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Father’s Day Weekend

The Pict family had a very busy Father’s Day weekend, so much so that we decided that Mr Pict should open his gifts and cards a day early because it was the only way to schedule it in.  In addition to various cards and treats made at school, the boys made up a hamper of fun foods for their Daddy and also gifted him a steel coffee flask plastered in their mugshots.

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Saturday afternoon was spent at a Scouting Regatta hosted at a nearby Swimming Club.  While Mr Pict and I have some reservations about our family being involved in the American version of the Boy Scouts movement, as of now we are very glad that at least one of our children (the seven year old) has committed to joining an extra-curricular activity of any kind.  The people in the local troop are nice and our son certainly gets a lot out of participating, both socially and in terms of experiences.  It is one of those examples of treacherous waters we have to wade through as parents, setting aside our own beliefs and politics in order for our child to benefit.  But I digress … The event was about bringing the families together at the end of the Scouting season, awarding the boys with the badges they had earned and having some friendly competition with racing boats in some guttering.  Meanwhile, the seven year old’s brothers got to benefit from his extra-curricular commitment since they were free to come along and devour barbecued munchies and play in the pool.

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Yesterday, Father’s Day proper, we got up bright and early (perhaps too early for our very tired children who were none too bright about it) to drive up to the Poconos for a day of hiking in the sunshine.  Mr Pict and I had been to the Poconos back in April for a child-free break so had scouted out the places we thought would appeal to our kids most.  We had considered going for an overnight camping trip as a way to extend our adventures.  Sadly (not really – I was nothing but relieved) the busy nature of our weekends meant we could only undertake a day trip.  We, therefore, decided to contain our exploration to Hickory Run State Park.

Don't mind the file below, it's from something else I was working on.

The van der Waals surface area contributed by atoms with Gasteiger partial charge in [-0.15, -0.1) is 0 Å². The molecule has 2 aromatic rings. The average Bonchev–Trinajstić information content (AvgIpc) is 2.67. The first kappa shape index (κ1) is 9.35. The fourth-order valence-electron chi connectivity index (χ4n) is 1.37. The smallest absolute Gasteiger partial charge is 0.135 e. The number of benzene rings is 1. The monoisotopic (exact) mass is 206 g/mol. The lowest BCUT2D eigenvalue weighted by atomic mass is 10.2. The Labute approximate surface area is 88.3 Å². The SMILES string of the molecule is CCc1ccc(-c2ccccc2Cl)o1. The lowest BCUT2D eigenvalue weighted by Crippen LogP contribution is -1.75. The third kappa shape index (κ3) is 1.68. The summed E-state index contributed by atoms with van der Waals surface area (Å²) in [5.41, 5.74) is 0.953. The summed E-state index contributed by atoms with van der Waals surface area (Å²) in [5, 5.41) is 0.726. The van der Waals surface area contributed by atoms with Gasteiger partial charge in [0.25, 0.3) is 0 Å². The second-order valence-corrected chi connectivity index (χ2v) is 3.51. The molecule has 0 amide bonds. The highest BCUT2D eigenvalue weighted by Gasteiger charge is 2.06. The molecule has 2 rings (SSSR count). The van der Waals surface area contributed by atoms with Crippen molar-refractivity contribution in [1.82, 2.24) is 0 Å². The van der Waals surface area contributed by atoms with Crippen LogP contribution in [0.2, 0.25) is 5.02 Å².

We started with the Boulder Field as we knew that was a unique landscape and that our mountain goat children would enjoy scurrying and leaping all over the rocks.  Their smaller feet, of course, are better suited to finding foot holds on all shapes and sizes of rocks plus they are pretty much fearless (our five year old is emerging as an adrenalin junkie) so the kids were soon on the horizon line of the boulder field while I was still slowly, very slowly, working my way from rock to rock.  As well as enjoying bounding all over large boulders, the kids also enjoyed finding various spiders basking in the sunshine.  Two of my kids have arachnophobia but they are still fascinated by spiders so long as they are not taken by surprise or have to make physical contact with them. My 8 year old also saw the tail of a lizard whip off between some rocks – so the tail was presumably still attached to an unseen lizard.

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We then took the kids on the Shades of Death trail, which was much more verdant and even more picturesque than when we had visited in April now that Spring has passed into Summer.  The boys loved scampering over all of the tree roots and leaping over streams and bounding over rocks.  The whole walk reminded them of ‘Lord of the Rings’.  What they especially loved about the walk, however, was all of the water since the trail follows the course of a fast-flowing stream and skirts past a weir with a roaring waterfall and then concludes with a large pond.  We didn’t see much in the way of wildlife on our trek.  Some birds, insects and some high-speed chipmunks were all we saw on the trail and we saw deer when we were driving.  My youngest sons were disappointed as they were totally up for a bear encounter.  As I have shared before, however, that is not an American experience I am keen on having so I am glad the bears gave us a wide berth.  What the boys did enjoy finding, however, were tadpoles teeming along the water’s edge, including some godzilla-esque tadpoles that must have been bullfrog babies.  The American word for a tadpole is polliwog.  I like it.